Mass-market military drones have changed the way wars are fought

Explosions in Armenia, broadcast on YouTube in 2020, revealed this new shape of war to the world. There, in a blue-tinted video, a radar dish spins underneath cyan crosshairs until it erupts into a cloud of smoke. The action repeats twice: a crosshair targets a vehicle mounted with a spinning dish sensor, its earthen barriers no defense against aerial attack, leaving an empty crater behind.

The clip, released on YouTube on September 27, 2020, was one of many the Azerbaijan military published during the Second Nagorno-Karabakh War, which it launched against neighboring Armenia that same day. The video was recorded by the TB2.

It encompasses all the horrors of war, with the added voyeurism of an unblinking camera.

In that conflict and others, the TB2 has filled a void in the arms market created by the US government’s refusal to export its high-end Predator family of drones. To get around export restrictions on drone models and other critical military technologies, Baykar turned to technologies readily available on the commercial market to make a new weapon of war.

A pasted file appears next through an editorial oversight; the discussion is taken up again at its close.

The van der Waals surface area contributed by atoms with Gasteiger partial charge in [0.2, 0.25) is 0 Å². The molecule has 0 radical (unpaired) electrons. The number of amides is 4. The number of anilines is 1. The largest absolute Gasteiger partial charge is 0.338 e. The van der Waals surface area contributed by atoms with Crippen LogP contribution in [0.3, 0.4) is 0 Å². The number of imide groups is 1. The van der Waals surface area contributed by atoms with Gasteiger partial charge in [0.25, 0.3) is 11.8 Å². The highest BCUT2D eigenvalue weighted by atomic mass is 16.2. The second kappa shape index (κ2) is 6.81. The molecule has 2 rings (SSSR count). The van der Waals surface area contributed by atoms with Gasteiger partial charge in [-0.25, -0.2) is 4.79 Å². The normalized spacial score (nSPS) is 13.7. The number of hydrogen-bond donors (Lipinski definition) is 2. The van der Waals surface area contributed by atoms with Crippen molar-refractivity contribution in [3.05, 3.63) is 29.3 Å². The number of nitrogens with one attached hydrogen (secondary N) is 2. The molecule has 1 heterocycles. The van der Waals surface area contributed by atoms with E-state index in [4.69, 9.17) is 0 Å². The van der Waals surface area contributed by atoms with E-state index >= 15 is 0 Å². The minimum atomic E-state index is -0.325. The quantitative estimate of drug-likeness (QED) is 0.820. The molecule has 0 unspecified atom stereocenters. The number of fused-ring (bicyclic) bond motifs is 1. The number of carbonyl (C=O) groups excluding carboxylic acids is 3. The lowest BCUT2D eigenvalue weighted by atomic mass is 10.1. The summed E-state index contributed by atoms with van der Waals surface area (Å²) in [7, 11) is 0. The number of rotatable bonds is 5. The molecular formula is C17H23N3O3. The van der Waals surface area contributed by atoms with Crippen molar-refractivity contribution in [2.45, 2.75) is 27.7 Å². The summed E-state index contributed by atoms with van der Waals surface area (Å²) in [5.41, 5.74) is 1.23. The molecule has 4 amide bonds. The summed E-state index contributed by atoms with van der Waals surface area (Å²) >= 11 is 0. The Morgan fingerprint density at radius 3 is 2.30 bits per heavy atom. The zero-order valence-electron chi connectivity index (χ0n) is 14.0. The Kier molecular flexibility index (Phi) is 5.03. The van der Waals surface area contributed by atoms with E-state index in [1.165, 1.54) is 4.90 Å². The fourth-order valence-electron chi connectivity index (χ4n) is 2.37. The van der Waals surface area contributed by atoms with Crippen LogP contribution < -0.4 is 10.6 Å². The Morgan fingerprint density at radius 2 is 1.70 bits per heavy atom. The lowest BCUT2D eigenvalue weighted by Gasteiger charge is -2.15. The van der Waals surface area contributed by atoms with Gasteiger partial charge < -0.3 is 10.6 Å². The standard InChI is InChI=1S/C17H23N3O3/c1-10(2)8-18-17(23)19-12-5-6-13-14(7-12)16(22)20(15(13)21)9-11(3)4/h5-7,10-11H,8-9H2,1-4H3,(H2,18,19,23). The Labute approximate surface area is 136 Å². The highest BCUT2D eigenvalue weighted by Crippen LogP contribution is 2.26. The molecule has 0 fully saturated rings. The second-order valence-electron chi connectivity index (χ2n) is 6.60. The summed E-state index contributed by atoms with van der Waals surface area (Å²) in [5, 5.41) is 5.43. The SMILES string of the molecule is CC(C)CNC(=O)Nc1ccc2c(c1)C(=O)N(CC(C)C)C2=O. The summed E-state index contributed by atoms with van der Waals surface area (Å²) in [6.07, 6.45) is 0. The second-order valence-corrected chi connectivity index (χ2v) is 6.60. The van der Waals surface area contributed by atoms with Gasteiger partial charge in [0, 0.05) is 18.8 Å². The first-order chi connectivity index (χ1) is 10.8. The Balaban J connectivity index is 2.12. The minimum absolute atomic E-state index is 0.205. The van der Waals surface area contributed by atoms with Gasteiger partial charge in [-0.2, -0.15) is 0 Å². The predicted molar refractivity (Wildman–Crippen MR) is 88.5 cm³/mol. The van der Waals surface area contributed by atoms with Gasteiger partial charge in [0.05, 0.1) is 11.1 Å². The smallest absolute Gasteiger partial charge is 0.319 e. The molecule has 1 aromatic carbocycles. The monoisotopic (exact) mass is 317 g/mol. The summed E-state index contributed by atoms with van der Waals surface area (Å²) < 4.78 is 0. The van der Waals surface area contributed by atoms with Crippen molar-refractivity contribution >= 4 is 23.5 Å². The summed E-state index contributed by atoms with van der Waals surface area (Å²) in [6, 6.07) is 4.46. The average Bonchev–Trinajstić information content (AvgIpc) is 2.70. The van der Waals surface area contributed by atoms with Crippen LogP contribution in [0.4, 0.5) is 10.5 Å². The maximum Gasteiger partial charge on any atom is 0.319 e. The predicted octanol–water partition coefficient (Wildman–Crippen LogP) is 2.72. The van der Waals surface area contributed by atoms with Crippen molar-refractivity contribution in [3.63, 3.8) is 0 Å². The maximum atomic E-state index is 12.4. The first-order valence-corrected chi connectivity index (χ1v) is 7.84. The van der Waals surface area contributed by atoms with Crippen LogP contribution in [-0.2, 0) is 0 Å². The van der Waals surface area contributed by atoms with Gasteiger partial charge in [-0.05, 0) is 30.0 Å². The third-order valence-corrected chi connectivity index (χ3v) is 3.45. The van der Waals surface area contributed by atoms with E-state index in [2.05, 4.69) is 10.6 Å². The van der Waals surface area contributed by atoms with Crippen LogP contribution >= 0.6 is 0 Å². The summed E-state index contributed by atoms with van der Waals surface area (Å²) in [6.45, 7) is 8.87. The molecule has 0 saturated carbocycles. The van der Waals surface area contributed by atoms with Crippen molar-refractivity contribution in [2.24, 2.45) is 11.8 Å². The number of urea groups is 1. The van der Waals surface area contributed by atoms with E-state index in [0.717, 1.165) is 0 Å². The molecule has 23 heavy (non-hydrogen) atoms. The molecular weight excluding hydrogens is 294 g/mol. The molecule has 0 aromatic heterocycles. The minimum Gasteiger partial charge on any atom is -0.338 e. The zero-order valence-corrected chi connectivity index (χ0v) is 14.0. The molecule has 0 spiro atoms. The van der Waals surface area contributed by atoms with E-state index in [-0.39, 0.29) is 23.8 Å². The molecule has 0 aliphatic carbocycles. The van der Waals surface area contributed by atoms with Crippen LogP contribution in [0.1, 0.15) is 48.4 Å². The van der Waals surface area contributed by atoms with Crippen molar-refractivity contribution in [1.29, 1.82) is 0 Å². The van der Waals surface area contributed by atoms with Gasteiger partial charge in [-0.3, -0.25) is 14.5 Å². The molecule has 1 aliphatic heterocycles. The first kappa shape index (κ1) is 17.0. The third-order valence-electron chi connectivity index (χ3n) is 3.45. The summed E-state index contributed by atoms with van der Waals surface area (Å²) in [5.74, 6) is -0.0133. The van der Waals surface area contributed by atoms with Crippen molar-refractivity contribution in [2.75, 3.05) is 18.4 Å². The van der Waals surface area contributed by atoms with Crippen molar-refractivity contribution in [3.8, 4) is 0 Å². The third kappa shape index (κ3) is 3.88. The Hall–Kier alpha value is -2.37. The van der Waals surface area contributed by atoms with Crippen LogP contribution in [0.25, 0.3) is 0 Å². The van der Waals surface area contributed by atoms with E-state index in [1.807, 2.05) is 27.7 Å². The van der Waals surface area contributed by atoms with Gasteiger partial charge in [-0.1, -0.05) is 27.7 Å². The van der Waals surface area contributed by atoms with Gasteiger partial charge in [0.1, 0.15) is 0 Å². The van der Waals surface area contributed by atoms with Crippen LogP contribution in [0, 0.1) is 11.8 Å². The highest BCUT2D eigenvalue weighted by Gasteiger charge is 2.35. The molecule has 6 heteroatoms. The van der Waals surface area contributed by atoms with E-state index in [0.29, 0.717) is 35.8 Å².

The TB2 is built in Turkey from a mix of domestically made parts and parts sourced from international commercial markets. Investigations of downed Bayraktars have revealed components sourced from US companies, including a GPS receiver made by Trimble, an airborne modem/transceiver made by Viasat, and a Garmin GNC 255 navigation radio. Garmin, which makes consumer GPS products, released a statement noting that its navigation unit found in TB2s “is not designed or intended for military use, and it is not even designed or intended for use in drones.” But it’s there.

Commercial technology makes the TB2 appealing for another reason: while the US-made Reaper drone costs $28 million, the TB2 only costs about $5 million. Since its development in 2014, the TB2 has shown up in conflicts in Azerbaijan, Libya, Ethiopia, and now Ukraine. The drone is so much more affordable than traditional weaponry that Lithuanians have run crowdfunding campaigns to help buy them for Ukrainian forces.

The TB2 is just one of several examples of commercial drone technology being used in combat. The same DJI Mavic quadcopters that help real estate agents survey property have been deployed in conflicts in Burkina Faso and the Donbas region of Ukraine. Other DJI drone models have been spotted in Syria since 2013, and kit-built drones, assembled from commercially available parts, have seen widespread use.

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